Sitting on Top of the World


Sitting on Top of the World

Melissa Bean Sterzick


We’ve cleared the first month and a half of the school year and I’m looking back at a summer feeling like it went too fast.


My daughters are 16 and 19 now, and summer break is wildly different from when they were 6 and 9, or 10 and 13. I miss beach days, camping, visits to the grandparents, the plunge, and movies in the park. But I try my best to find fun things a high school junior and college sophomore will consider doing with their parents.


One of those things incorporated a new version of an old favorite with an exceptional use of a parking structure. Instead of watching “Minions” in a pile of blankets and low chairs on the lawn of the city center, we went to Rooftop Cinema, a theater on the top of a nearby parking garage, for a more mature outdoor movie experience. 


I bought the tickets online, including parking. When we arrived, friendly event staff waved us up the ramps to the top level where we parked just a few steps from the theater. The parking and movie areas were separated by decorative lighting, planters, and picket fencing around a huge patch of artificial turf.


There were Instagram-worthy backdrops, popcorn and concessions, and giant versions of classic games like Connect Four and checkers. The seating was swanky, too, cushioned Adirondak chairs equipped with fluffy blankets and wireless headsets.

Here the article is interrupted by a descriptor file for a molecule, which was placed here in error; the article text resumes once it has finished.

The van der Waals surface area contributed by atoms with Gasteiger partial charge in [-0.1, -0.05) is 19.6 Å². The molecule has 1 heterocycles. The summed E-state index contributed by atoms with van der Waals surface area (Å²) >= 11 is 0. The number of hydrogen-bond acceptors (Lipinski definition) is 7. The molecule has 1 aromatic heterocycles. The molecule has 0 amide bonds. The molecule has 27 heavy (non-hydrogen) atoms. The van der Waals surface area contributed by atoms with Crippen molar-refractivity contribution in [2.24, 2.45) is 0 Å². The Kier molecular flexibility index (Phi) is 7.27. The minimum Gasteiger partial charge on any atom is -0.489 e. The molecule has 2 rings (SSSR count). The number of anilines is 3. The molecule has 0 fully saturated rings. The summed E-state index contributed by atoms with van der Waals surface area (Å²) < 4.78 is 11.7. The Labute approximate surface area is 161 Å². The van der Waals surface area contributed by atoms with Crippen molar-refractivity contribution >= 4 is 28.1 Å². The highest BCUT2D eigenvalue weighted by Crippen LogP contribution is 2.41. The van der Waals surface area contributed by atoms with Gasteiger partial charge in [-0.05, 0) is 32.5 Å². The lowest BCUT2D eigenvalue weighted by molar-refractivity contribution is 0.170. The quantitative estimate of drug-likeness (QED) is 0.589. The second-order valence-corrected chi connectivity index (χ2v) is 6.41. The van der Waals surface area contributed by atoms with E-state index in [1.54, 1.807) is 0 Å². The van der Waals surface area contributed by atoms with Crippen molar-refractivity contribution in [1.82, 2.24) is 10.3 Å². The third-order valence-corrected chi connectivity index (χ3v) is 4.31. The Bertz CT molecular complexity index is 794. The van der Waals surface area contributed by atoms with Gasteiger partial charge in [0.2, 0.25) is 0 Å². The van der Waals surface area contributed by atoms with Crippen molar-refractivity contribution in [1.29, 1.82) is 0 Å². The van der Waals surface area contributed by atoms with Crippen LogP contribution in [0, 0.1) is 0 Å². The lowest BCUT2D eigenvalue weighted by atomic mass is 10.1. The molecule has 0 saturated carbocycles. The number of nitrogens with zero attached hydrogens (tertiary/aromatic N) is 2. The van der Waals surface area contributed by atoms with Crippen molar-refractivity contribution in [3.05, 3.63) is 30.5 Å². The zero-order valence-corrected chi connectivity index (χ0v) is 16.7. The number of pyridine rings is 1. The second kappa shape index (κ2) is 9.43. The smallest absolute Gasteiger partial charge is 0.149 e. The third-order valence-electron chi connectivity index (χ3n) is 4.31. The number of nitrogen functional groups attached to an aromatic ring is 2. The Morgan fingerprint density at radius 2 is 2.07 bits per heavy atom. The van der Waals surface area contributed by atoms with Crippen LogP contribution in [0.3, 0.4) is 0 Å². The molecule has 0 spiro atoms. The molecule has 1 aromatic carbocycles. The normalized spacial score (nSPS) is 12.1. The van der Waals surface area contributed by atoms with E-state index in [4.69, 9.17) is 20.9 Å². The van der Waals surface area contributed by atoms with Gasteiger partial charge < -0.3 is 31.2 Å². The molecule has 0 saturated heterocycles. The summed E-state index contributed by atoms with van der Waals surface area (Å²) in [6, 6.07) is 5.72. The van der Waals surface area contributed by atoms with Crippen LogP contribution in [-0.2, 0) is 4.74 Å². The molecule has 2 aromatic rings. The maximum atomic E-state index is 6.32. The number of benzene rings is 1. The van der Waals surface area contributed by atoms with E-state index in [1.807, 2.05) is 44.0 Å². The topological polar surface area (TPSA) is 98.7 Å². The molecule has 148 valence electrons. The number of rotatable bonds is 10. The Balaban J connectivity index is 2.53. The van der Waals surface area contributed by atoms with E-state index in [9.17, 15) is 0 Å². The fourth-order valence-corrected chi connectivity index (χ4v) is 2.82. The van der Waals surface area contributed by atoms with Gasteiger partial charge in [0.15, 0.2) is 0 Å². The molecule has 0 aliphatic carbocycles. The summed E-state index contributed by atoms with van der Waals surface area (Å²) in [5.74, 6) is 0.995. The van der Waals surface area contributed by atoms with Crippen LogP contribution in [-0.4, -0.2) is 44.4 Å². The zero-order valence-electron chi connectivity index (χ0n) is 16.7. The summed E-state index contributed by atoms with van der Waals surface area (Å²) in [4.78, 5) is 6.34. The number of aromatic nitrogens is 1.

The movie started and I took in the warm and fuzzy feeling of the venue, the company, and the view. The huge screen in front of us was flanked by high rise office buildings and the floating lights of landings and departures at Los Angeles International Airport. We were completely exposed, but in a bubble of comfort.


I took one of those smiling breaths moms take when they are with their kids, when everyone is safe, moderately happy, and most importantly, together. 


Whenever I miss having small children, I try to think of the happy memories with their inherent struggles. Those days were sweet, but so much work. My kids do their laundry now, can make their own meals, and get their own band-aids when they need them. When I can convince them to go to the beach with me, they don’t eat sand or cry after they wipe out on their boogie board.


Now that they are back in school and another year closer to creating lives that are almost totally separate from mine, I think of that really happy movie night, perched in an unlikely space on top of a concrete parking garage perfectly transformed into a gathering place for my family.

Article contributed by:
Melissa Bean Sterzick, Parking Today Contributor
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